PHILADELPHIA It's happening so fast for the Redskins. They've hovered around .500 for lo these many years - sometimes a little above, sometimes a little below, sometimes making the playoffs, sometimes not - and now suddenly they're a Team To Be Feared, a bona fide Super Bowl contender in the NFL's most punishing division.
There's no other way to describe them after the last two weeks, after they went to Dallas and hit the Cowboys over the head, then went to Philadelphia on Sunday and did likewise to the Eagles in a 23-17 victory. But it's not just the winning on the road against quality opponents - it's the way the Redskins are winning. In both games, they ran the ball with authority, had a big edge in time of possession, came back from an early deficit, didn't make mistakes and slammed the door shut in the final minutes by killing the clock. Not to get anyone too excited, but this is how championship teams conduct themselves.
Let the record show that in the Redskins' biggest game of the season to date, the one that makes all things possible - the division title, the conference championship, the works - they had zero turnovers against Philly, gave up one sack and committed just three penalties for 24 yards. So if you're wondering how this team got to be so good, so fast, a big part of the answer is: because they're doing almost nothing to beat themselves. Football smarts, discipline, focus - call it what you want. They Redskins have it.
They also have a 4-1 record, good for a tie for second in the NFC East, and four straight wins. They haven't had a streak like that in the first half of a season since 2000, when they won five in a row under Norv Turner. But it's been a lot longer than that since they won back-to-back games like the last two, games that basically put the Redskins back on the NFL map.
Watching them come of age against the Eagles, it was hard not to think back on another early season game in Philadelphia: the 1982 opener at Veterans Stadium. There were no great expectations for that Redskins club either. Joe Gibbs was in just his second year as coach, and his roster was ridden with Total Unknowns. But the Redskins came from behind that day to beat Philly in overtime and, well, you know the rest. A few months later, they were hoisting their first Lombardi Trophy.
Are the current Redskins in the process of catching lightning in a bottle like Gibbs' Redskins did? We'll have to see. There is, after all, much football to be played. But they certainly seem capable of great things, especially with their young quarterback, Jason Campbell, making such progress.
Never was this more evident than Sunday, when Campbell basically had to operate the offense with one hand tied behind his back. The Eagles decided to take away his favorite target, Santana Moss, by rolling up the corner and playing a safety over the top when he was lined up outside, doubling him when he was lined up inside or blitzing so hard and so fast that "[Jason] didn't have time to get the ball to him," Jim Zorn said. "Defense can do this, pound their fist and say, 'You will not do this.' I found it very frustrating."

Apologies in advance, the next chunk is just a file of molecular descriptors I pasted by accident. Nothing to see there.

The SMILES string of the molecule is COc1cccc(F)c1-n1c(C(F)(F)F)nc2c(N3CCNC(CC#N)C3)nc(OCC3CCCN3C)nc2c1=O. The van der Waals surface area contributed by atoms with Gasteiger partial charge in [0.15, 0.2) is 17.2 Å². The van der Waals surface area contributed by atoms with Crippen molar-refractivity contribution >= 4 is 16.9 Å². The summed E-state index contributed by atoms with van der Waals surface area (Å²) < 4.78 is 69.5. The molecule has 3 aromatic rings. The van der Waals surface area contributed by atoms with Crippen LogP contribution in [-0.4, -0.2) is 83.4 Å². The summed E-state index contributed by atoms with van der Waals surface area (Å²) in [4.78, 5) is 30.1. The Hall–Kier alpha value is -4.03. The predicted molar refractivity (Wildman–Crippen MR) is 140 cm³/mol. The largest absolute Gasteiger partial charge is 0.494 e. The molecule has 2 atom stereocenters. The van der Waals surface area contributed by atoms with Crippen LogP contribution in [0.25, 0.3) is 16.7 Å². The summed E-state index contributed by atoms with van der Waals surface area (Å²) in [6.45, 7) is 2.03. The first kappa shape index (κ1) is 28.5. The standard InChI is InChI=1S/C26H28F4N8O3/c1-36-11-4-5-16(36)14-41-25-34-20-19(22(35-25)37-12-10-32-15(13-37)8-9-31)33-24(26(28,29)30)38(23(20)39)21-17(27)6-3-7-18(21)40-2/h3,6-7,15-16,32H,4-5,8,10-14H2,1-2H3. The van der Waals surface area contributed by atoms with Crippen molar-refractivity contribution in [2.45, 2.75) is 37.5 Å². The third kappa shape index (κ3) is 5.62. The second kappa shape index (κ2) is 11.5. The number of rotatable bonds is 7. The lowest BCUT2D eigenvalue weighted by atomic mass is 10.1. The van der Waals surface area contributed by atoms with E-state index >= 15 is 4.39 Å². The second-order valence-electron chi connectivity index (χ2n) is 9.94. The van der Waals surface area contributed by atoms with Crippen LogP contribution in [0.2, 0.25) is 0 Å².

If a 55-year-old coach can find it frustrating, imagine what it does to a 26-year-old QB. As Campbell put it, "Their defense is so quick, brings so much pressure, you almost have to have eight eyes to see everybody." And Moss, generously listed at 5-10, isn't exactly the easiest guy to find.
So Santana, who was No. 2 in the league in receiving yards at the start of the day, wound up with a grand total of no catches. Not a one. And yet the Redskins were able to move the ball - consistently - and keep it out of the clutches of Donovan McNabb and Co. It might have been Campbell's most impressive performance yet, even though his numbers (16-for-29 for 176 yards with no touchdowns) might look ordinary.
Another receiver, feeling unloved, might have caused a fuss, but Moss simply embraced his Inner Downfield Blocker and helped clear a path for Clinton Portis, who rushed for 145 yards against the league's top-rated run defense. Indeed, said Portis, Santana was coming up to him on the sideline and chirping excitedly, "Man, I'm blocking like you out there."
Unselfish displays like Moss' contribute mightily to the positive vibe that envelops the Redskins. And Zorn helps, too, with his unpredictable play calling, which amuses his players and keeps them loose in tense situations - like fourth-and-a-long-1 at the Philadelphia 38 with 2:53 left.
The Book says you're supposed to punt in such a circumstance. Zorn, however, begs to differ. Zorn turns to his running back and says, "What should we call, Clinton?" Portis tells him, then picks up 3 yards on a draw to sew up the game.
"You don't know what we're going to do," Portis said. "[On] third-and-25, he might come at you with a run. [On] third-and-inches, we might come at you with a deep ball."
This much we do know, though: The Redskins are officially For Real.